Kuwait rejects Israeli occupation, considers opening embassy in Palestine

Kuwait looks to strengthen its diplomatic presence in Palestine through new embassy

Kuwait's Foreign Minister Sabah Al Khalid Al Sabah speaks on the phone after a news conference following the annual summit of Gulf Cooperation Council (GCC), in Kuwait City, Kuwait, December 5, 2017. REUTERS/Hamad I Mohammed
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Discussions are underway for the opening of a Kuwaiti embassy in the occupied Palestinian territory, though the exact location has yet to be revealed.

The plan "is currently under discussion" said Kuwait's minister of foreign affairs Sheikh Sabah Al Khaled on Monday. Sheikh Sabah, who also serves as deputy prime minister, said the move is set to increase Kuwaiti support against Israel’s illegal occupation of Palestinian land.

"Kuwait is one of the most committed countries to Arab and international resolutions, rejecting the Israeli occupation of the occupied Arab territories," the foreign minister said.

The statement came in response to official parliamentary questioning by MP Osama Al Shaheen, local media reported. Kuwaiti parliamentarians are given the constitutional right to question members of government on a number of topics.

Although several Arab countries maintain diplomatic representatives in Palestinian territories, the establishment of a fully-fledged embassy would be the first of its kind.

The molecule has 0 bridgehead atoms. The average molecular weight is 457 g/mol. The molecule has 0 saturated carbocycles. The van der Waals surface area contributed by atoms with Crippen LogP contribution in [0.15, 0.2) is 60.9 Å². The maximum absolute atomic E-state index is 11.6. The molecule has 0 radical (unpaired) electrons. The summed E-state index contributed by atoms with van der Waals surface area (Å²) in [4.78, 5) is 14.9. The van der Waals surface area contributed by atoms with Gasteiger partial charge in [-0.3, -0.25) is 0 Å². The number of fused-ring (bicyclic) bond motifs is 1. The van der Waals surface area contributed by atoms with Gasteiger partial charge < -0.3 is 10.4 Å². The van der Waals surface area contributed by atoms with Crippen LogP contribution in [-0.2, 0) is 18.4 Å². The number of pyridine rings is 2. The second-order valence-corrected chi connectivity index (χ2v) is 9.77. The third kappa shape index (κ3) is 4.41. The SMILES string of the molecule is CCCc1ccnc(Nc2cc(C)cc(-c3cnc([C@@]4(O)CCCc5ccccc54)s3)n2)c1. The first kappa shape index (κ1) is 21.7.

The minister did not indicate whether Jerusalem was being considered as the city for the proposed embassy.


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The notion of a Palestinian capital has become even more of a sensitive topic following president Donald Trump’s announcement in which he recognised Jerusalem as the capital of Israel, a move that was denounced by the UN and 128 countries.

Palestinian-Kuwaiti relations have a long history of co-operation. Former Palestinian Liberation Organisation leader Yasser Arafat was a long-time resident in Kuwait, where he formed the Fatah political organisation.

However, relations between the two broke down in 1990 when Mr Arafat aligned with Saddam Hussein during Iraq's invasion of Kuwait.The move prompted a mass exodus of the 200,000-strong Palestinian diaspora who feared prosecution by the Kuwaiti authorities.

Palestine and Kuwait have since worked to repair relations - the number of Palestinians living in Kuwait today is 80,000.

Palestine reopened its embassy in Kuwait in 2013, 22 years after it was shut down.

A new Kuwaiti law passed in 2017 by parliament to hire Palestinian teachers has been regarded as a positive step towards improving Kuwait's state education.

The country's foreign policy towards Palestine shifted drastically last year, with more politicians indicating intentions of strengthening ties.

Last October, Kuwait’s speaker of parliament, Mazouq Al Ghanim, launched a tirade against Israel’s delegation. The politician called the Israeli parliament representatives “occupiers and murderers of children” after using the forum for international parliament to discuss the imprisonment of Palestinian politicians.

Kuwait’s chief lawmaker has since pushed to repair Kuwaiti relations with Palestine, most recently speaking at the Al Azhar World Conference in Support of Jerusalem held in Cairo earlier in January.

Mr Al Ghanim was seated next to Palestinian president Mahmoud Abbas during the opening ceremony of the conference and appeared receptive to the president’s call for Arab countries to encourage visits to Jerusalem.